Acromioclavicular joint injury


Right shoulder anatomy with AC Ligaments.
  • Occurs via direct trauma to the adducted shoulder
  • Accounts for 40% of all shoulder injuries and 10% of all injuries in collision sports (football, hockey, etc.)[1]
  • Acromioclavicular (AC) and coracoclavicular (CC) ligaments may be affected
  • Routine use of stress radiographs is controversial (low yield)

Clinical Features

Acromion-clavicle injury. Note that the left shoulder is lower and the "piano key"; Screws on the radiography are a former trauma repair and unrelated to present trauma.
  • Tenderness directly over AC joint (with possible deformity)
  • AC compression test
    • Passively flex arm so It is parallel with ground; then passively adduct across body
      • Pain suggests AC joint injury
  • Ability to touch contralateral shoulder with injured arm suggests lack of shoulder dislocation

Differential Diagnosis

Shoulder and Upper Arm Diagnoses



Refered pain & non-orthopedic causes:



AC Separation XRAY (enhanced).png
  • AP shoulder (highly consider comparison view)
    • AC joint
      • Normal width of AC joint in adults is 1-3mm
      • By age 60 width is often less than 1mm
      • Children and adolescents have a slightly wider joint space
    • CC joint
      • Normal distance is 11-13mm
      • Comparison to opposite CC joint space is more important
        • Increase in CC distance of 25-50% indicates complete CC ligament disruption
    • Zanca view (AP with 10-15 degree cephalic tilt)
      • Consider if AP view is ambiguous, concern for type II injury or distal clavicle injury
    • Axillary view
      • Obtain if coracoid tenderness is present to rule-out associated coracoid fracture
      • Helps to confirm ant-post position of clavicle in injury types III-IV


AC joint separation
Classification Anatomic Injury Exam X-ray Image
Type I
  • AC ligament sprain
  • AC joint intact
  • Mild swelling, no deformity
  • CC ligaments are nontender
  • Only distal-most 1-2cm of clavicle is tender
  • Active overhead and cross-body ROM are limited by pain
  • Often no abnormality is seen on xray
  • Slight widening of the AC joint may occur

Classification type 1 of AC separation.png

Type II
  • AC ligament torn
  • Coracoclavicular (CC) ligament may be partially torn but is intact
  • Prominent and tender AC joint with significant swelling
  • Minimal tenderness of CC ligaments reflecting lack of significant injury
  • May be instability of the distal clavicle in the horizontal plane
  • Partial elevation of the distal clavicle with no or minimal widening of CC distance

Classification type 2 of AC separation.png

Type III
  • AC and CC ligaments torn
  • Complete dislocation of the joint
  • Deformity of the AC joint is clearly visible
  • Marked tenderness of CC ligaments (helps distinguish Type 3 from type 2)
  • Palpable posterior fullness or deformity despite significant swelling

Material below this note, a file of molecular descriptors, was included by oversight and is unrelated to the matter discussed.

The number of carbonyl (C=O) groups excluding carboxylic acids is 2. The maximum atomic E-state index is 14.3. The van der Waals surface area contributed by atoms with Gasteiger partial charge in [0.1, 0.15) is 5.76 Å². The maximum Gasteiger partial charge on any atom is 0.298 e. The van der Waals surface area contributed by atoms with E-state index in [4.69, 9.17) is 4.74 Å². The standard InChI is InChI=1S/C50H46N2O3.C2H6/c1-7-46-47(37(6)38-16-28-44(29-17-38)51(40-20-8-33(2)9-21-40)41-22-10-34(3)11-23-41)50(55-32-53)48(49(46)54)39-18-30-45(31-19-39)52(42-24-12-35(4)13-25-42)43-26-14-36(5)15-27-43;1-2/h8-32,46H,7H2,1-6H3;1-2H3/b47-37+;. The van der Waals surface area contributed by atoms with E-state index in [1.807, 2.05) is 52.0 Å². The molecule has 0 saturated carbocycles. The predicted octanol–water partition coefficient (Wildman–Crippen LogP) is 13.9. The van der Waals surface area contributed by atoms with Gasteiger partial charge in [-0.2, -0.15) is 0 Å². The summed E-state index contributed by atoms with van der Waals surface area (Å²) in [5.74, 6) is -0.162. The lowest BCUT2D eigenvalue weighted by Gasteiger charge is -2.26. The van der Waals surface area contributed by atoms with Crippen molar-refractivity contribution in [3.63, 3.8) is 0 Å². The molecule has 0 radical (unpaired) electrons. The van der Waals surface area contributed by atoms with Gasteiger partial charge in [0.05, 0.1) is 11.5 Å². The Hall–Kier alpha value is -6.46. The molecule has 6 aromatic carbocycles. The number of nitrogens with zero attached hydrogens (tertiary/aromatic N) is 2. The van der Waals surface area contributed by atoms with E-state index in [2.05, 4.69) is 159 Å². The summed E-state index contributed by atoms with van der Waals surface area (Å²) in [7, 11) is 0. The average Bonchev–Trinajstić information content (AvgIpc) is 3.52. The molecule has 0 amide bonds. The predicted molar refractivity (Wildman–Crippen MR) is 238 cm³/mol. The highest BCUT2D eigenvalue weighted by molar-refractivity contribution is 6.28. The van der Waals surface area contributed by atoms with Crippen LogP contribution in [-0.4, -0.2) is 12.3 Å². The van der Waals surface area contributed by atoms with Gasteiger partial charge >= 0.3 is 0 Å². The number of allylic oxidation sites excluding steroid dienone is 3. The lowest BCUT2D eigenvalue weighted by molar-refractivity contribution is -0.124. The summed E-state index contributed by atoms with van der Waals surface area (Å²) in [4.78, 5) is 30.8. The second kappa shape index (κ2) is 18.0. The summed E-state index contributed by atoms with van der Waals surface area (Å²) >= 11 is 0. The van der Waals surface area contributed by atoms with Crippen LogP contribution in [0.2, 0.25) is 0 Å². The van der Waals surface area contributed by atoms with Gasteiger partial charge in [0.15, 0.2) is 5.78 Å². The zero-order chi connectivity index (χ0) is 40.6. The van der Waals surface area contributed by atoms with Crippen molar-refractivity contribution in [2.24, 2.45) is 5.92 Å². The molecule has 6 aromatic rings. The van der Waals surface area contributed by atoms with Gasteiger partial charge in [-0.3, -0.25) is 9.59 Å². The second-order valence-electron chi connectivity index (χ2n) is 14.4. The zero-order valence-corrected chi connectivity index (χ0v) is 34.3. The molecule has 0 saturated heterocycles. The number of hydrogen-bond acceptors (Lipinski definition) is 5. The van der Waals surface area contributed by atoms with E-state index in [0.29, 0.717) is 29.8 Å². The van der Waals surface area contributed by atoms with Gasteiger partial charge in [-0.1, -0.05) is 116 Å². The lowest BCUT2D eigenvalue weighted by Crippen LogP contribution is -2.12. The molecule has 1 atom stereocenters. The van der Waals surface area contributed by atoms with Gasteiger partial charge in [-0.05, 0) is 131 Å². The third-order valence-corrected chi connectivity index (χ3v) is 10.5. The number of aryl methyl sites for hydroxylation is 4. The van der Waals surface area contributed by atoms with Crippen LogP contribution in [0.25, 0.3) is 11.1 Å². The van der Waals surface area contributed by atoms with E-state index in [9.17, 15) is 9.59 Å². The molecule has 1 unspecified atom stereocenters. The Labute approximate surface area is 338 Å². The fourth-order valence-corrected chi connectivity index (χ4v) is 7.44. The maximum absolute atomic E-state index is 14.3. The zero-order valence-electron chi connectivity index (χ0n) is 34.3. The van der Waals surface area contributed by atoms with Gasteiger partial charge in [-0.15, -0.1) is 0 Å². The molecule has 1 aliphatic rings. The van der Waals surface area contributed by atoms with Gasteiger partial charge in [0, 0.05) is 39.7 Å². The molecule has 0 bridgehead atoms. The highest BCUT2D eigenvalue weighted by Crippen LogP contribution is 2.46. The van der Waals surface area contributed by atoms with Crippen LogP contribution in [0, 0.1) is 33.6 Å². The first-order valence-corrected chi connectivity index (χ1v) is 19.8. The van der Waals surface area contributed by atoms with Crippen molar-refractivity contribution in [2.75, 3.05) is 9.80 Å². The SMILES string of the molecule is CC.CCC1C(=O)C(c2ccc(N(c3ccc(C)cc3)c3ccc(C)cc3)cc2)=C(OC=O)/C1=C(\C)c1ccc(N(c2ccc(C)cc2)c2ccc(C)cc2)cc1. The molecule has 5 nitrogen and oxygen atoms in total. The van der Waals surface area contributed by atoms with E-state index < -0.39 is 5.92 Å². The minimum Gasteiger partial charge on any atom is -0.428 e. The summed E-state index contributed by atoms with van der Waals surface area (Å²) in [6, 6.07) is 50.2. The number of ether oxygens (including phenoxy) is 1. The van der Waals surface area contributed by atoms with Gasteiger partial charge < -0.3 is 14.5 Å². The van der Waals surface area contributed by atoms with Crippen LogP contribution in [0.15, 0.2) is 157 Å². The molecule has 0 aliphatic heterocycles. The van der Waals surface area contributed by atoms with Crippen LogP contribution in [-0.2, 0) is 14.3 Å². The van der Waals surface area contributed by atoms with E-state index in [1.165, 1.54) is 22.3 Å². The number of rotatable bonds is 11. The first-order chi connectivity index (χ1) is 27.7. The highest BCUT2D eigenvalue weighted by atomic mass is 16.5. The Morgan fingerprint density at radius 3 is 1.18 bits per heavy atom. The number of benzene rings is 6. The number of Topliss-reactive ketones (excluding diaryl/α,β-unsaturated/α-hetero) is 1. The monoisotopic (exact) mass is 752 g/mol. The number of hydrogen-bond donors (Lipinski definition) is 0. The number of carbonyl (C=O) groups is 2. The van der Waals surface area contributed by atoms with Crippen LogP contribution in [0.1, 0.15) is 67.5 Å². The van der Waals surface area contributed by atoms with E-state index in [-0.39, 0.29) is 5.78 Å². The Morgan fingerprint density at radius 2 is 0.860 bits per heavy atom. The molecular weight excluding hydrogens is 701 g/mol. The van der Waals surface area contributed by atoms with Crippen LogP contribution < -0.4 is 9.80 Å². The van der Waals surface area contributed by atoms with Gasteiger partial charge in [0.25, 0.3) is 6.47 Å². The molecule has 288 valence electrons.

• Elevated distal clavicle and increased CC distance
  • Distal clavicle is positioned above the plane of the top of the acromion

Classification type 2 of AC separation.png

Type IV
  • Complete dislocation with posterior displacement of distal clavicle in/through trapezius
  • SC dislocation may be appreciated
  • Axillary view required to visualize the posterior dislocation

Classification type 4 of AC separation.png

Type V
  • More severe form of type III injury
  • Superior dislocation of the joint of 1-3x the normal spacing
  • CC ligament distance is increased 2-3x normal *Disruption of the deltotrapezial fascia
  • Shoulder appears to droop
  • Severe superior displacement of clavicle (may cause tenting, ischemia of skin)
  • Clavicle is perhced above the muscle and does not reduce when patient shrugs shoulder
  • Clavicle is elevated above acromion approximately 1-3x width of the clavicle
  • CC distance is increased 2-3x normal range

Classification type 5 of AC separation.png

Type VI
  • Complete dislocation with clavicle displaced inferiorly
  • Complete disruption of the AC and CC ligaments

Classification type 6 of AC separation.png


Type I

  • Rest, ice, sling
  • ROM and strengthening exercises as soon as tolerated
  • Return to sport or work is limited only by pain

Type II

  • Rest, ice, sling x 3-7 days
  • ROM and strenghtnening exercises as soon as tolerated
  • Return to sport or work once full ROM and strength are regained

Type III

  • Rest, ice, sling x2-3 weeks
  • ROM and strengthening exercises as soon as tolerated
  • Return to sport or work 6-12 weeks following injury
  • Ortho consultation within 1 week

Types IV-VI

  • Require orthopedic evaluation; emergent if neurovascular compromise exists
  • Generally operative


  • Admission Criteria
    • Neurovascular compromise
    • Open or unstable fractures
    • Admission for operative repair may be needed for Types IV, V, and VI
  • Discharge Criteria
    • Type I/Type II may be discharged with orthopedic follow-up
    • Type III may be discharged with urgent orthopedic follow-up

See Also


  1. Sirin E, Aydin N, Mert Topkar O. Acromioclavicular joint injuries: diagnosis, classification and ligamentoplasty procedures. EFORT Open Rev. 2018;3(7):426-433. Published 2018 Jul 17. doi:10.1302/2058-5241.3.170027